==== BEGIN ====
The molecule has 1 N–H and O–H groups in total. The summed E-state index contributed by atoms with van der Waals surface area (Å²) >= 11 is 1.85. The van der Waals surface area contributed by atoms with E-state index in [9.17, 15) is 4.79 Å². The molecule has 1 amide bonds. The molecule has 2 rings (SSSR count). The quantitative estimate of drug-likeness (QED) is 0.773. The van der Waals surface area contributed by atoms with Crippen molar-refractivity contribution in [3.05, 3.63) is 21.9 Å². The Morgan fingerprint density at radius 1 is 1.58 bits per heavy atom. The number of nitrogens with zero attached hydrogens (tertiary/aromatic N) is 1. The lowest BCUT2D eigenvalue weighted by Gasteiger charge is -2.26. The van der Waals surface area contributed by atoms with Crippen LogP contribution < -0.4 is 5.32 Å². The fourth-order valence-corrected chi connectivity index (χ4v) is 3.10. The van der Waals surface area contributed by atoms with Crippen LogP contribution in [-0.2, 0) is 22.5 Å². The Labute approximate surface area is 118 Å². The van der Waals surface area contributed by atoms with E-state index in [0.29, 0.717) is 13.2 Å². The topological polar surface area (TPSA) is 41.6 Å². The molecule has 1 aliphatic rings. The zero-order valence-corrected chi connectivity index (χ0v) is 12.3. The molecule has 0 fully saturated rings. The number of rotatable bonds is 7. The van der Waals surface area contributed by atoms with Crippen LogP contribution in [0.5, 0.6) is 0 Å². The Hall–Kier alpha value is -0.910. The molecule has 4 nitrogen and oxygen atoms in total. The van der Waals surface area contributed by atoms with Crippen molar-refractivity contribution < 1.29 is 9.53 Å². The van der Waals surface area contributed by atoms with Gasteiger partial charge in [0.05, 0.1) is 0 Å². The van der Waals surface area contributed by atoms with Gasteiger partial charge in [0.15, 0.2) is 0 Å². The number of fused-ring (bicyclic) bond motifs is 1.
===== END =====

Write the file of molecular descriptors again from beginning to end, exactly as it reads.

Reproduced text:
The molecule has 1 N–H and O–H groups in total. The summed E-state index contributed by atoms with van der Waals surface area (Å²) >= 11 is 1.85. The van der Waals surface area contributed by atoms with E-state index in [9.17, 15) is 4.79 Å². The molecule has 1 amide bonds. The molecule has 2 rings (SSSR count). The quantitative estimate of drug-likeness (QED) is 0.773. The van der Waals surface area contributed by atoms with Crippen molar-refractivity contribution in [3.05, 3.63) is 21.9 Å². The Morgan fingerprint density at radius 1 is 1.58 bits per heavy atom. The number of nitrogens with zero attached hydrogens (tertiary/aromatic N) is 1. The lowest BCUT2D eigenvalue weighted by Gasteiger charge is -2.26. The van der Waals surface area contributed by atoms with Crippen LogP contribution < -0.4 is 5.32 Å². The fourth-order valence-corrected chi connectivity index (χ4v) is 3.10. The van der Waals surface area contributed by atoms with Crippen LogP contribution in [-0.2, 0) is 22.5 Å². The Labute approximate surface area is 118 Å². The van der Waals surface area contributed by atoms with E-state index in [0.29, 0.717) is 13.2 Å². The topological polar surface area (TPSA) is 41.6 Å². The molecule has 1 aliphatic rings. The zero-order valence-corrected chi connectivity index (χ0v) is 12.3. The molecule has 0 fully saturated rings. The number of rotatable bonds is 7. The van der Waals surface area contributed by atoms with Crippen LogP contribution in [0.5, 0.6) is 0 Å². The Hall–Kier alpha value is -0.910. The molecule has 4 nitrogen and oxygen atoms in total. The van der Waals surface area contributed by atoms with Crippen molar-refractivity contribution < 1.29 is 9.53 Å². The van der Waals surface area contributed by atoms with Gasteiger partial charge in [0.05, 0.1) is 0 Å². The van der Waals surface area contributed by atoms with Gasteiger partial charge in [0.15, 0.2) is 0 Å². The number of fused-ring (bicyclic) bond motifs is 1.